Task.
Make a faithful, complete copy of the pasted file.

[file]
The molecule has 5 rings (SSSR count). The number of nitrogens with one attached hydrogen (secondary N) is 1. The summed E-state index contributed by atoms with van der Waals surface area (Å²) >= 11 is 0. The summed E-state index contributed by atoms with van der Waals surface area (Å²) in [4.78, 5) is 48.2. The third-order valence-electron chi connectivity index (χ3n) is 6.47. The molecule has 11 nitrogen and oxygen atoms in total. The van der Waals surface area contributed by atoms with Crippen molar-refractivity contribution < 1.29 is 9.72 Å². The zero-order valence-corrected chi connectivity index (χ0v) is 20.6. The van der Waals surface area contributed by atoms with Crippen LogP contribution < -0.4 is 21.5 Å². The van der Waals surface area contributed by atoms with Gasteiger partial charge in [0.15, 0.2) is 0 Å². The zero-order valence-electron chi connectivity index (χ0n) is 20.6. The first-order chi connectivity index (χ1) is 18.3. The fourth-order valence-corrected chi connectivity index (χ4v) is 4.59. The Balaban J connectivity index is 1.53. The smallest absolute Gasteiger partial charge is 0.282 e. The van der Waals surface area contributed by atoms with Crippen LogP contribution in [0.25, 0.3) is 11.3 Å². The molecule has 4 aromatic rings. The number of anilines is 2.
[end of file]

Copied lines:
The molecule has 5 rings (SSSR count). The number of nitrogens with one attached hydrogen (secondary N) is 1. The summed E-state index contributed by atoms with van der Waals surface area (Å²) >= 11 is 0. The summed E-state index contributed by atoms with van der Waals surface area (Å²) in [4.78, 5) is 48.2. The third-order valence-electron chi connectivity index (χ3n) is 6.47. The molecule has 11 nitrogen and oxygen atoms in total. The van der Waals surface area contributed by atoms with Crippen molar-refractivity contribution < 1.29 is 9.72 Å². The zero-order valence-corrected chi connectivity index (χ0v) is 20.6. The van der Waals surface area contributed by atoms with Crippen LogP contribution < -0.4 is 21.5 Å². The van der Waals surface area contributed by atoms with Gasteiger partial charge in [0.15, 0.2) is 0 Å². The zero-order valence-electron chi connectivity index (χ0n) is 20.6. The first-order chi connectivity index (χ1) is 18.3. The fourth-order valence-corrected chi connectivity index (χ4v) is 4.59. The Balaban J connectivity index is 1.53. The smallest absolute Gasteiger partial charge is 0.282 e. The van der Waals surface area contributed by atoms with Crippen LogP contribution in [0.25, 0.3) is 11.3 Å². The molecule has 4 aromatic rings. The number of anilines is 2.